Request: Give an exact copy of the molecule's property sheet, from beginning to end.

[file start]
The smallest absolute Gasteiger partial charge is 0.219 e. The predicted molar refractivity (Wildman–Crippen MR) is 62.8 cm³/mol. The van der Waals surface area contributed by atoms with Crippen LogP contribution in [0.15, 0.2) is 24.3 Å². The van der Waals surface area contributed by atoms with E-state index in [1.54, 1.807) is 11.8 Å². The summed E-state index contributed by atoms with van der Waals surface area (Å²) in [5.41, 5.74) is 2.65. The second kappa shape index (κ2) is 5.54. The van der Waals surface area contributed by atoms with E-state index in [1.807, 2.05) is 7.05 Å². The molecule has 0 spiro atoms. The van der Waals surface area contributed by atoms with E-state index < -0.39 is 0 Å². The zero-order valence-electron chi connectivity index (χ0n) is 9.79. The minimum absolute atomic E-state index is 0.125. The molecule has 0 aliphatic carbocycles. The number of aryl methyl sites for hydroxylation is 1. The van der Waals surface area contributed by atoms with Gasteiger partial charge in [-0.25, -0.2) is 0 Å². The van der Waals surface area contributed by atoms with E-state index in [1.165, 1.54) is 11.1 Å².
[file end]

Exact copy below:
The smallest absolute Gasteiger partial charge is 0.219 e. The predicted molar refractivity (Wildman–Crippen MR) is 62.8 cm³/mol. The van der Waals surface area contributed by atoms with Crippen LogP contribution in [0.15, 0.2) is 24.3 Å². The van der Waals surface area contributed by atoms with E-state index in [1.54, 1.807) is 11.8 Å². The summed E-state index contributed by atoms with van der Waals surface area (Å²) in [5.41, 5.74) is 2.65. The second kappa shape index (κ2) is 5.54. The van der Waals surface area contributed by atoms with E-state index in [1.807, 2.05) is 7.05 Å². The molecule has 0 spiro atoms. The van der Waals surface area contributed by atoms with E-state index < -0.39 is 0 Å². The zero-order valence-electron chi connectivity index (χ0n) is 9.79. The minimum absolute atomic E-state index is 0.125. The molecule has 0 aliphatic carbocycles. The number of aryl methyl sites for hydroxylation is 1. The van der Waals surface area contributed by atoms with Gasteiger partial charge in [-0.25, -0.2) is 0 Å². The van der Waals surface area contributed by atoms with E-state index in [1.165, 1.54) is 11.1 Å².